The title of this post means “Back in Sweden”. When I left Stockholm in late June 2014, after living there for a month, I had told myself that I’d be back in the city soon. I had no clue when, how, or for what exact reason it would happen, but I was convinced that for one reason or another I would be setting foot in the Swedish capital one more time throughout my third University year.
And, as no surprise, I did. But this time, Stockholm was not my final destination but just a one and a half day stop before the main focus of the trip: Lapland. I am now writing this blog post from the northernmost populated place of Sweden: a small town called Kiruna. Developed thanks to it’s mining business, it has become the primary destination for travellers, both during the winter and the summer, who want to have a taste of what adventure in real Scandinavian nature feels like.
Most people fly up here for the country’s most famous hiking trail, called Kungsleden (the trail of the King), which is over 400km long and starts in Abisko, a “populated place” (as described by the national weather website) of just over 60 people 100km north of Kiruna. Me and my travel-mate Evan will be heading there tomorrow morning, as the main focus of the trip to Lapland is to see the spectacular northern lights which happen at this time of the year only, thanks to the almost 24h darkness of these northern territories.
We landed today at around 2pm and the sun had set half an hour before. However, the sky was still bright enough to enjoy the first sights of Lapland with a bit of light before the pitch dark sky would cover the place for over 20 hours.
It was not far from how I imagined it, but still spectacular to see. Bright white landscape, tree branches beautifully frosted with snow and lit-up Christmas swedish stars shining from almost every window of the cottages you see when heading from the airport to the town.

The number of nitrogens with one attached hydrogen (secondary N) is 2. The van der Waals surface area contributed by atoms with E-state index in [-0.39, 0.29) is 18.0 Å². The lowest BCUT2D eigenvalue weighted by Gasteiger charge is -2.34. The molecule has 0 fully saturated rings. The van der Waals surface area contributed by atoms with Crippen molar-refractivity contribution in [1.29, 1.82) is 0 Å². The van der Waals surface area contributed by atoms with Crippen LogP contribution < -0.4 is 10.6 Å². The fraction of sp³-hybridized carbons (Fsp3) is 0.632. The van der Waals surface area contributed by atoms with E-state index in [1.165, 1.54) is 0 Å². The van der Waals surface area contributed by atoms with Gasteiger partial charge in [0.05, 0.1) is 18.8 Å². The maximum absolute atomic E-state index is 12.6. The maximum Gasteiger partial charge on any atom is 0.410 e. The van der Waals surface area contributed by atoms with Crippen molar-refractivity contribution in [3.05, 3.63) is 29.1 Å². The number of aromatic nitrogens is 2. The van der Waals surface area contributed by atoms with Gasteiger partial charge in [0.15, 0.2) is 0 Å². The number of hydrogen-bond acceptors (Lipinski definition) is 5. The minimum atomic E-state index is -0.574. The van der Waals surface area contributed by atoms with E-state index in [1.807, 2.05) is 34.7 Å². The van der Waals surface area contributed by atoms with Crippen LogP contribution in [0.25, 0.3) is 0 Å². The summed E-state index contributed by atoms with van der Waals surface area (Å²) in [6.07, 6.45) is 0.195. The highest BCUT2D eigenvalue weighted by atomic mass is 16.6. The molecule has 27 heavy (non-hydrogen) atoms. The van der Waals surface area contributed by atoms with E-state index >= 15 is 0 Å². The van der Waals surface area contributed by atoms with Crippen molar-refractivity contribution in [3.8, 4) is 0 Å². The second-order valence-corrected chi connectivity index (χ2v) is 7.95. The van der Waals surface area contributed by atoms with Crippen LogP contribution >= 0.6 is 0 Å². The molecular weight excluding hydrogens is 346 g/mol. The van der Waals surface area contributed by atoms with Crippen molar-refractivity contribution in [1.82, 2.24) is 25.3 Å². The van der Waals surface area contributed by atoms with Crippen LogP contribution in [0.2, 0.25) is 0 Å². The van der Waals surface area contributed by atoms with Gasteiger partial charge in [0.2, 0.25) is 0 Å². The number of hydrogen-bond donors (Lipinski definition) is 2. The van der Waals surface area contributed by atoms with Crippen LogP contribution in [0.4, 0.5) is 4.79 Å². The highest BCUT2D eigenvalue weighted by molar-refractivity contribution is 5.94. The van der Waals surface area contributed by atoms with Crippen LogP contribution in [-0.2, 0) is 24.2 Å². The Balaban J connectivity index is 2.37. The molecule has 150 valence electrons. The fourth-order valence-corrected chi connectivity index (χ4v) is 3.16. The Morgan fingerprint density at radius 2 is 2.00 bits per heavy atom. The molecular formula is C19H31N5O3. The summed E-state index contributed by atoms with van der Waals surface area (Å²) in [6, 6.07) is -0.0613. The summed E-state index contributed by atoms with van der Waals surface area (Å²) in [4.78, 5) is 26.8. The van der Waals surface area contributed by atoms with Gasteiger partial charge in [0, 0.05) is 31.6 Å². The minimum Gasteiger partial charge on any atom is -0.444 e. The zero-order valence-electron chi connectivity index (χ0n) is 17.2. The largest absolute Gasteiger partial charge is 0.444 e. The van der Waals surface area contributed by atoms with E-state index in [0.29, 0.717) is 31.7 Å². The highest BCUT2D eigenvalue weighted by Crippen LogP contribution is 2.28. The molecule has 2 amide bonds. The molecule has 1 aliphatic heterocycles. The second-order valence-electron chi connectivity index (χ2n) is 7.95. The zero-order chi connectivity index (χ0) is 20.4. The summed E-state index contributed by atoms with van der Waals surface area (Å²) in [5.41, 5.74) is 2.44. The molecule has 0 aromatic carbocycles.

On the SAS flight to Kiruna, I was sitting next to a Viking. Him and his Thai wife had just come back from a trip to Bangkok and Phuket Island, which he described as “insanely hot”. No wonder, considering he lives half of his year in extreme temperatures.
I told him that I was heading up to Lapland to see the northern lights, and his answer was: “It’s not cold today, it’s only 16”.
He is so used to these arctic temperatures (and probably very obvious at this time of year) that specifying that the temperature was well below freezing point was completely pointless.
When I stepped off the plane, to my surprise, the cold did not feel as bad as I thought. Probably being a very “dry” cold, it penetrates less through clothes and gives you a warmer (within the limits of warmth in -16°C obviously) feeling than you would expect.
However, we spent the rest of the day in darkness. Complete and utter darkness, something I had never experienced before in my life. All I saw were a few people on the streets rushing from one closed space to another and a few tourists. As Kiruna is located within the Arctic Circle, the sun rises at around 11am and sets at 1.30pm. The polar nights, when the sun does not even rise for a few hours, ended just last week. These days, once the sun “rises” it stays so low that it merely brights up the sky for a limited time and then goes back down. I wonder how people manage to survive in these extreme weather conditions, considering that in merely 5 months the sun which never rises now, is never going to set for the entire summertime.
One curious fact about this town is that it will be completely relocated in the years to come. Since it is built next to an iron ore mine, which also happens to be the world’s biggest and most modern of its kind, it risks to be “swallowed up” by its expansion in the future. Therefore the government has made the decision to completely move this town 3km east of its current position, introducing a project similar to none in history. Me and Evan interviewed the project manager and lead architect of the Kiruna relocation project in Stockholm on Friday (for a journalistic project we’re currently working on) and he explained to us in detail how the town will be literally “moved” in the years to come, reducing all current imperfections and possibly attracting a larger number of people to move up here. Just two buildings, the old church and the town’s clock tower, will be moved and relocated exactly how they are – brick by brick. All the other buildings will be gradually demolished and re-built from scratch. A huge “New Kiruna” sign has been placed on the site of the future relocated town.
Today, it was weird walking in a city which is bound not to exist anymore in 50 years from now.
Tomorrow morning we will be taking a train to Abisko, where we will hopefully be witnessing one of earth’s most spectacular phenomena.
Here’s a short low-quality video taken from the bus as soon as we landed in Kiruna 🙂
Hej då från Sverige! (Goodbye from Sweden!)